737-800, Norwegian, sale, sell, aircraft, planes, disposal, assets, performance, MAX, stats, March, on time, punctuality, passengers, capacity, costs, debt, Hamilton, Canada, Toronto, Dublin, transatlantic, route, flights, travel, tourism, visit, MAX, grounding
Norwegian 737-800 (photo: Norwegian)

“Soaring demand” for nearly stillborn Norwegian route

The airline’s new flights between Dublin and Toronto Hamilton almost didn’t happen because of the grounding of the 737 MAX.

Norwegian claims it is seeing “soaring demand” for its new route between Dublin and Toronto’s secondary Hamilton Airport, located about 65 kilometres southwest of the Canadian city.

The carrier launched the transatlantic services on March 31, its first to Canada, “offering consumers more choice and affordable access to Toronto and landmark attractions including Niagara Falls,” it said.

Just two weeks before the launch, the route had been under question, almost a victim of the grounding of Norwegian’s 18 Boeing 737 MAX aircraft.

But the service got back on track when Norwegian announced it had found a Boeing 737-800 to replace the MAX that was originally scheduled to handle the route, the Hamilton Spectator reported at the time.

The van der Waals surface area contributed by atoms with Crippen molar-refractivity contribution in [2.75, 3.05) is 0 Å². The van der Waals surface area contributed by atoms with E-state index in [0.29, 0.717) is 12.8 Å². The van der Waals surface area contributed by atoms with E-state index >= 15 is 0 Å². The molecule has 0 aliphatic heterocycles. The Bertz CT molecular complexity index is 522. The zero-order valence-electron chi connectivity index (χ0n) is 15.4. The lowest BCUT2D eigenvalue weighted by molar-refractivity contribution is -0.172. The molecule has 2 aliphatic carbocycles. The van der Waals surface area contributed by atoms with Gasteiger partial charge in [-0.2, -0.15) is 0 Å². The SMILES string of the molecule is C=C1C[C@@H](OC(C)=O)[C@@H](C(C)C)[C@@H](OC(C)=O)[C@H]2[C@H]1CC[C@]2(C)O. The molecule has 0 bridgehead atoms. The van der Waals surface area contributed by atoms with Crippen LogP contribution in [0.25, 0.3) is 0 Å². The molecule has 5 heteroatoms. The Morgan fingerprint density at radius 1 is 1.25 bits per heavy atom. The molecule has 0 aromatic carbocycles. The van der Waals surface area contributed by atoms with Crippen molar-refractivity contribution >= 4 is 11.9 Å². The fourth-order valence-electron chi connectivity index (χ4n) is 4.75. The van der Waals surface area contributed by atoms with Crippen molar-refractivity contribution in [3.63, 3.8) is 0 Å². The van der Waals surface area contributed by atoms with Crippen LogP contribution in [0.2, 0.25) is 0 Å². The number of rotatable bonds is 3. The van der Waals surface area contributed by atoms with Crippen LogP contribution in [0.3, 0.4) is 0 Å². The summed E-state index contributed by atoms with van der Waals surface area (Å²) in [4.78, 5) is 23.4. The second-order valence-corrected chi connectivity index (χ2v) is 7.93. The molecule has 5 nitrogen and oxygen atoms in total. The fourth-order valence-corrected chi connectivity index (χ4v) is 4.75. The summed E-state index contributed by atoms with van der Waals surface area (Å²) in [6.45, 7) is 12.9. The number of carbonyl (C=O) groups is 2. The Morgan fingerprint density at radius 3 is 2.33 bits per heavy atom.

High load factor
Since the launch, the airline says it has flown more than 5,000 passengers with an average load factor of 90% in April, the first month of operation.

“We’re seeing strong demand for our newest destination from Dublin as Hamilton offers a range of experiences that are still relatively new and undiscovered for Irish tourists,” said Matthew Wood, SVP long-haul commercial.

“I’m also particularly proud of delivering on our promise to customers by ensuring they could travel to and from Hamilton on a different aircraft type in response to the current 737 MAX challenges.”

Norwegian commenced transatlantic services from Dublin in July 2017, launching flights to New York Stewart International Airport and Providence-Boston Airport. The Hamilton route currently operates on Mondays, Wednesdays, Fridays and Sundays and from July will fly three times weekly on the same days excluding Sunday.

Related stories

Norwegian delays disposals, leases planes, alters timetable

Norwegian ditches Singapore for Rio

Norwegian opens its first route to Canada